If he is not one, then he is more than welcome to remove all doubt on this point by joining Steve Gaines and Ken Hemphill, along with over 1,300 other Southern Baptists, in signing the most attested confessional statement Southern Baptists have ever produced other than The Baptist Faith and Message, namely, A Statement of the Traditional Southern Baptist Understanding of God’s Plan of Salvation.
Also, we have J.D. Greear’s own words, in the introduction to a sermon on Romans 9, that certainly leave open the door for the acceptance of Calvinistic doctrine:
“I would never dogmatically say I am not a Calvinist because I think so many aspects of the classic doctrines of grace are an inexorable part of the gospel and I think John Calvin was probably the finest theologian, or at least in the top 3 or 4, the Christian Church has ever known.”
So at least we can say that Greear is not “not a Calvinist,” whereas in the case of Gaines and Hemphill, they both clearly disaffirm Calvinism.
More specifically to Wilson’s clarification, his article is entitled The Top 125 Influences on the Gospel-Centered Movement. Wilson later clarifies the term gospel-centered, which is frequently used elsewhere as synonymous with Calvinism, by stating:
I tried to think keenly about all the folks whose voices have given shape to this still-developing movement, sometimes called “young restless and Reformed” (YRR), “neo-Reformed,” “gospel-centered,” etc.
Perhaps it will help Wilson to grasp our view if he understands three things from the perspective of SBC Today.
First of all, each of his three descriptions above define a theological understanding we call Calvinism. If Wilson wants to split hairs so that YRR, Neo-Reformed, and Gospel-Centered are no longer terms for New Calvinism, then he needs to start defining such terms and using them in more distinct ways. As it stands, we lump these descriptions together.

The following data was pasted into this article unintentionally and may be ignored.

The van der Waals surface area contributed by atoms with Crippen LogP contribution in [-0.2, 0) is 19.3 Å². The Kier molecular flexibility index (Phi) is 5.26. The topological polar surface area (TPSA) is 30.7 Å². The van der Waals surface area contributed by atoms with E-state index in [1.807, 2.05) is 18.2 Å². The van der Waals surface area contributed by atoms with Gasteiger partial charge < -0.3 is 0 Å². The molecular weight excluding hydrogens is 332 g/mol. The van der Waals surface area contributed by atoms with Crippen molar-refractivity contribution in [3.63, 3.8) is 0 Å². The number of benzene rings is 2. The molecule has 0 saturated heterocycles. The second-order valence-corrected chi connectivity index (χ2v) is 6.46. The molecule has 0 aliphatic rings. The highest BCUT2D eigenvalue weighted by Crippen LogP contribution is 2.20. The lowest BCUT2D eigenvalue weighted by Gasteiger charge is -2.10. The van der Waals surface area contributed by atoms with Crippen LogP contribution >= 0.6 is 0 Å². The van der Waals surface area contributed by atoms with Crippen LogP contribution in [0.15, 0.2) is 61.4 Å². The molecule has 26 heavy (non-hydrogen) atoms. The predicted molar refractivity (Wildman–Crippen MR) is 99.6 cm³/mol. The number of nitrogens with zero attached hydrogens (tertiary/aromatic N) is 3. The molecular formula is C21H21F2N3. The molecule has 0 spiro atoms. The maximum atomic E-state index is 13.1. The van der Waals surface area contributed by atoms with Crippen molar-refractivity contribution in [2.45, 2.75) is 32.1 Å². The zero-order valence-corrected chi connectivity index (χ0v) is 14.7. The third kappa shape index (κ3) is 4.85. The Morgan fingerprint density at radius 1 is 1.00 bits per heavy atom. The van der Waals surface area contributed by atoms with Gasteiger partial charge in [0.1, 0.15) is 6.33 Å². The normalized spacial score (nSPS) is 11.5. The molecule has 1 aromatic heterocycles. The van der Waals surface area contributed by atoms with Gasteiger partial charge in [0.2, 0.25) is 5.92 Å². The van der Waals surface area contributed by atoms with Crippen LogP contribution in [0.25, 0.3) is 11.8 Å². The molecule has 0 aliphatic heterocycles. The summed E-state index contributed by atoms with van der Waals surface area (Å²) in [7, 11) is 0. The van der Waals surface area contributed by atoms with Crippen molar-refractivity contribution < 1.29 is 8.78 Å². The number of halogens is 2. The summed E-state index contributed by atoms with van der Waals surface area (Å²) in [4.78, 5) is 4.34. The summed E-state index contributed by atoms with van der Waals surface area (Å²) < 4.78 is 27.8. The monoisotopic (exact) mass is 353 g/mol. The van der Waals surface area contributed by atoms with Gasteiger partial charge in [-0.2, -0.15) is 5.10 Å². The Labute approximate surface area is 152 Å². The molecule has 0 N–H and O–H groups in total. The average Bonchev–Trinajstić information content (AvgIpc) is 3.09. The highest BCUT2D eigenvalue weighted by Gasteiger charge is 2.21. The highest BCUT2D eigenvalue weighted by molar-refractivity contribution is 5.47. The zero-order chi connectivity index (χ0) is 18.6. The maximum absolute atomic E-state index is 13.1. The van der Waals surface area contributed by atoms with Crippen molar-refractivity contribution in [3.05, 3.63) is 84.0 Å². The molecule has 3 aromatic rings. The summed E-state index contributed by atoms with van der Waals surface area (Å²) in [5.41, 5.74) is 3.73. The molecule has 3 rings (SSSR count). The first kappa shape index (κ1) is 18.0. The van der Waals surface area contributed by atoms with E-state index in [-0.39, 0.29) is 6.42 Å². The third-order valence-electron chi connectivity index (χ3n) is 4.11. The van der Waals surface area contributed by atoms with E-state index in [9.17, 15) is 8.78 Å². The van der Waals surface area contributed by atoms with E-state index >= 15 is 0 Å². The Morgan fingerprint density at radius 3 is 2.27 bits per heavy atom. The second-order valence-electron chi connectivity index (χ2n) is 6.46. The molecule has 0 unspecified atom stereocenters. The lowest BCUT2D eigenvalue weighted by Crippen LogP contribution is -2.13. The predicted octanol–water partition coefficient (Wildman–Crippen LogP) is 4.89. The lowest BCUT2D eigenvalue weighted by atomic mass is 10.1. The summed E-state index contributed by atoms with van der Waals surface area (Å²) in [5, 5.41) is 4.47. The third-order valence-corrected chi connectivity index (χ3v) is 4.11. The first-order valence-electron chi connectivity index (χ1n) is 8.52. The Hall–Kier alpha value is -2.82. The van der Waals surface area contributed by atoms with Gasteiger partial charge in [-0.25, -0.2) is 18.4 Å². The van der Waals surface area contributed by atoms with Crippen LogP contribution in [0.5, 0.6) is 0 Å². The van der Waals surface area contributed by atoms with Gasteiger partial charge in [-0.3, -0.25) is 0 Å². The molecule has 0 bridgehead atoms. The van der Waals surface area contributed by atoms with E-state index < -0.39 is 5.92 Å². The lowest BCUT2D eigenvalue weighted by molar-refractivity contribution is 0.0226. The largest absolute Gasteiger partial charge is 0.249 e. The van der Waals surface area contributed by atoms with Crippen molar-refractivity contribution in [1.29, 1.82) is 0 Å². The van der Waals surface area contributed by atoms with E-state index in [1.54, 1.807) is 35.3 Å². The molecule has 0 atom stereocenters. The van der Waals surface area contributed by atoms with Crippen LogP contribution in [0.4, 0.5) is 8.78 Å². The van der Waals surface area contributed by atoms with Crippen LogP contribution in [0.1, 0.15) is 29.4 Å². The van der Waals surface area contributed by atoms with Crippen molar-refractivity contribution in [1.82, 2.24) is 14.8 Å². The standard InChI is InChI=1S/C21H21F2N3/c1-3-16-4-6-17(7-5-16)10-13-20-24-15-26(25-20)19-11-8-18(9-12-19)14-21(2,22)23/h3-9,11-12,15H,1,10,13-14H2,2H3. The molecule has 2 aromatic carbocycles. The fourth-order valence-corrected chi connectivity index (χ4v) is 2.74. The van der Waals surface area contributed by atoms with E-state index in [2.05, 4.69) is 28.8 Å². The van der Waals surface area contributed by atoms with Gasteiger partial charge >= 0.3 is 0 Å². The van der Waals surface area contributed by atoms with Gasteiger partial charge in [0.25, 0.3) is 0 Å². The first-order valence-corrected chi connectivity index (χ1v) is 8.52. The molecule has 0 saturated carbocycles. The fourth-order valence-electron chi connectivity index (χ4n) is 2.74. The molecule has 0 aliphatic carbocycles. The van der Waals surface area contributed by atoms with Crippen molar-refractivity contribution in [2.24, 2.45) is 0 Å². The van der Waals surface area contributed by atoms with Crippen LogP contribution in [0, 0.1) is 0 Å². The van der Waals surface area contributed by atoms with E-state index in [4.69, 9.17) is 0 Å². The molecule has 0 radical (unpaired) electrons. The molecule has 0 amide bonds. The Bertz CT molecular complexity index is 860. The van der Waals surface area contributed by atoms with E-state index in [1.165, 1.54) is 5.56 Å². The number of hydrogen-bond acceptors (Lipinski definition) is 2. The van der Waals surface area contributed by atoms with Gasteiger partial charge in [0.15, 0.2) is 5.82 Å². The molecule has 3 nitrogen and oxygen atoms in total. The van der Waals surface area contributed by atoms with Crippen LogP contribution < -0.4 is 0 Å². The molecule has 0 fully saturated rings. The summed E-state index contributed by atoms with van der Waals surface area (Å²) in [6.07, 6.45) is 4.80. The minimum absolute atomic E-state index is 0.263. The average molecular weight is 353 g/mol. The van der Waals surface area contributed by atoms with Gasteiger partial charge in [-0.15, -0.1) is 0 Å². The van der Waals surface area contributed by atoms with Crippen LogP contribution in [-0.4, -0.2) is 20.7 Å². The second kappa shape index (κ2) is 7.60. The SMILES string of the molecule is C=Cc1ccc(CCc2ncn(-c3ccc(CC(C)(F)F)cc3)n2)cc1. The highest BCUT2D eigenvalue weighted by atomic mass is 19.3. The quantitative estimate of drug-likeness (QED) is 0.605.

Secondly, when we refer broadly to Calvinism, we are typically encompassing both its Four-Point and its Five-Point manifestations. Many of us are not persuaded that even Calvin himself believed in Limited Atonement. So when we use the term “Calvinist” we take in Amyraldists as well.
Thirdly, apart from theological considerations, we have a logical and rhetorical problem with the notion that anyone could be among the 125 strongest “influences” upon a movement while disaffirming the movement itself, which, by the way, we have already shown that Greear is unwilling to do. How exactly does one meaningfully “influence” the scope and direction and promotion and growth of a movement without in some sense directly participating with it as at least something of an adherent?
Let us consider the names on Wilson’s list and ask: “Are they either a Four Point Calvinist or a Five Point Calvinist?” Because of space concerns, we will not look at every name on the entire list, but we can at least go down to Greear’s name at #52.
Are These People Either Four Point Calvinists or Five Point Calvinists?
1. John Piper—YES
2. Matt Chandler—YES
3. Tim Keller—YES
4. R.C. Sproul—YES
5. Mark Driscoll—YES
6. Al Mohler—YES
7. D.A. Carson—YES
8. John MacArthur—YES
9. Justin Taylor—YES
10. Francis Chan—YES
11. Tullian Tchividjian—YES
12. Collin Hansen—YES
13. Tim Challies—YES
14. Russell Moore—YES
15. C.J. Mahaney—YES
16. Wayne Grudem—YES
18. David Platt—YES
19. Jen Wilkin—YES
20. Jerry Bridges—YES
21. Thabiti Anyabwile—YES
22. Mark Dever—YES
23. Paul Tripp—YES
24. J.I. Packer—YES
25. Kevin DeYoung—YES
26. Ligon Duncan—YES
27. Michael Horton—YES
28. Ben Peays—YES
29. Paul Washer—YES
30. Elyse Fitzpatrick—YES
31. Voddie Baucham—YES
32. Bryan Chapell—YES
33. Sinclair Ferguson—YES
34. Timothy George—YES
35. Ann Voskamp—YES
36. James White—YES
37. Keith and Kristyn Getty—YES
38. Joshua Harris—YES
39. Ed Stetzer—YES
40. Bruce Ware—YES
41. Bob Kauflin—YES
42. Derek Thomas—YES
43. Crawford Lorritts—YES
44. Tony Reinke—YES
45. Eric Mason—YES
46. Trevin Wax—YES
47. Tom Schreiner—YES
48. Darrin Patrick—YES
49. Derek Webb—YES
50. Gloria Furman—YES
51. Thom Rainer—YES
52. J.D. Greear—?????